https://ibmsystemsmag.com/Power-Systems/10/2003/service-programs-signatures>
from 2003.

This talks to maintaining multiple signatures which is not the approach I
would use today but it teaches the mechanics.

My partner Susan wrote this in 2007 and it talks to maintaining
hared-coded signatures.
https://www.mcpressonline.com/programming/rpg/writing-the-binder-language
<https://www.mcpressonline.com/programming/rpg/writing-the-binder-language


You might also find this one on Binding Directories useful.
https://www.itjungle.com/2011/06/08/fhg060811-story01/ <
https://www.itjungle.com/2011/06/08/fhg060811-story01/>


Hopefully this will help you understand. But I cannot emphasis strongly
enough that the approach currently being used by your shop is dangerous.
This is an accident waiting to happen.

On Nov 15, 2019, at 5:39 PM, smith5646midrange@xxxxxxxxx wrote:

I posted the original email below to the RPG list a little over a week
ago and go no responses so I’m trying this list.



I did some additional digging while waiting on a response and here is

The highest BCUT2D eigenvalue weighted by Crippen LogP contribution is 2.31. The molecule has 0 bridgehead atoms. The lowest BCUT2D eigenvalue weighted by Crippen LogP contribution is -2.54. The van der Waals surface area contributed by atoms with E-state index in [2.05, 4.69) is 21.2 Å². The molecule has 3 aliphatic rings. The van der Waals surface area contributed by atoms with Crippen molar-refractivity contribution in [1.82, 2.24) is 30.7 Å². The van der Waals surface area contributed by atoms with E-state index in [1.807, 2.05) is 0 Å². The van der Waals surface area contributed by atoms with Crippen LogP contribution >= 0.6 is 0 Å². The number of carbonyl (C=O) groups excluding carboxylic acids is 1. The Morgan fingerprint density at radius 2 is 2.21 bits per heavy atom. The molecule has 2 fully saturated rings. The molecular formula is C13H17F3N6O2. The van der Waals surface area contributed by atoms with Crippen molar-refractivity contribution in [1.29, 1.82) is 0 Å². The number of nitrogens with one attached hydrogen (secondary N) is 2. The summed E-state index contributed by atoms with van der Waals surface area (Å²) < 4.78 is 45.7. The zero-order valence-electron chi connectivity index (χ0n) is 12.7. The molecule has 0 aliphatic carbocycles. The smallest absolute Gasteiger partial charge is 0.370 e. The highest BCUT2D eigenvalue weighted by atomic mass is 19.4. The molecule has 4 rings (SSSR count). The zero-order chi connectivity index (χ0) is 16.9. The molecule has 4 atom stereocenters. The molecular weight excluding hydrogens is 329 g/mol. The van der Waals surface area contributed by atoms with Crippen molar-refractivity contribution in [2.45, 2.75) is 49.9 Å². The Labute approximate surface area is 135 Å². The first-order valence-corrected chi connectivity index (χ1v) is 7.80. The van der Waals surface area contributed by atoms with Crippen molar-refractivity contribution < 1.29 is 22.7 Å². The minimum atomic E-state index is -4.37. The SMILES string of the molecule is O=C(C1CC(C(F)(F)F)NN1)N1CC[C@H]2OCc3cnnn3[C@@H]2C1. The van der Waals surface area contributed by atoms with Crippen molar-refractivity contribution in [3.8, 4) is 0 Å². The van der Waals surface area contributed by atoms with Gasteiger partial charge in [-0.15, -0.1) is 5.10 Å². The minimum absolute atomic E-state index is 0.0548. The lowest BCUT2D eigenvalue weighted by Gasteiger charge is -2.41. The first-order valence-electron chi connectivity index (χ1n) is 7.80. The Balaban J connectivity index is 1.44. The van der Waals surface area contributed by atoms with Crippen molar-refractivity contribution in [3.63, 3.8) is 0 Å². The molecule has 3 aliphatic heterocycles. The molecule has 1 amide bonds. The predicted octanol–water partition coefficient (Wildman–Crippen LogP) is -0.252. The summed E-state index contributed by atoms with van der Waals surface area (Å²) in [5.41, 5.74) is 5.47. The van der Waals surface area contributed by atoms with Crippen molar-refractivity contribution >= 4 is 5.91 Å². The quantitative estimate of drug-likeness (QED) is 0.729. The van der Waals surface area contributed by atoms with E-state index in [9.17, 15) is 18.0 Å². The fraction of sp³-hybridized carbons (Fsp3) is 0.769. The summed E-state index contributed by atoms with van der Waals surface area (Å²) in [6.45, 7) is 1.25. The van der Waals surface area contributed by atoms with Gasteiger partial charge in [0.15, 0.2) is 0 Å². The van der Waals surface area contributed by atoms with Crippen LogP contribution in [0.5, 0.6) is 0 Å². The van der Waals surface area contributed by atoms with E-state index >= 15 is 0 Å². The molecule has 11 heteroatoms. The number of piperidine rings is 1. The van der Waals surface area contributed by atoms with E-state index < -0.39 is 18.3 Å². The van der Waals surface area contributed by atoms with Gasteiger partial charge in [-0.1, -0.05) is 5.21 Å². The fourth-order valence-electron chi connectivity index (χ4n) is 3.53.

where I am at. Remember that I inherited this so don’t blame me when
you see something stupid in my descriptions. 😊



Each program that is bound to the service program has it’s own binding
directory. Don’t ask why they did this because I don’t know. For the most
part, the only entry in the binding directory is the service program. The
entry shows *SRVPGM and activation *IMMED.



The QSRVSRC source for the service program contains the line

STRPGMEXP PGMLVL(*CURRENT) LVLCHK(*NO) SIGNATURE(*GEN)

which if I understand correctly, this causes the service program to be
created with a signature of all zeros which it does have. Don’t ask why
they did this because I don’t know.



Now here is where I am stuck.



I modified one of the functions and when I called it, I got the previous
results, not the new expected results. I tried adding a DSPLY in the code
and it didn’t display. I recompiled the calling program and the DSPLY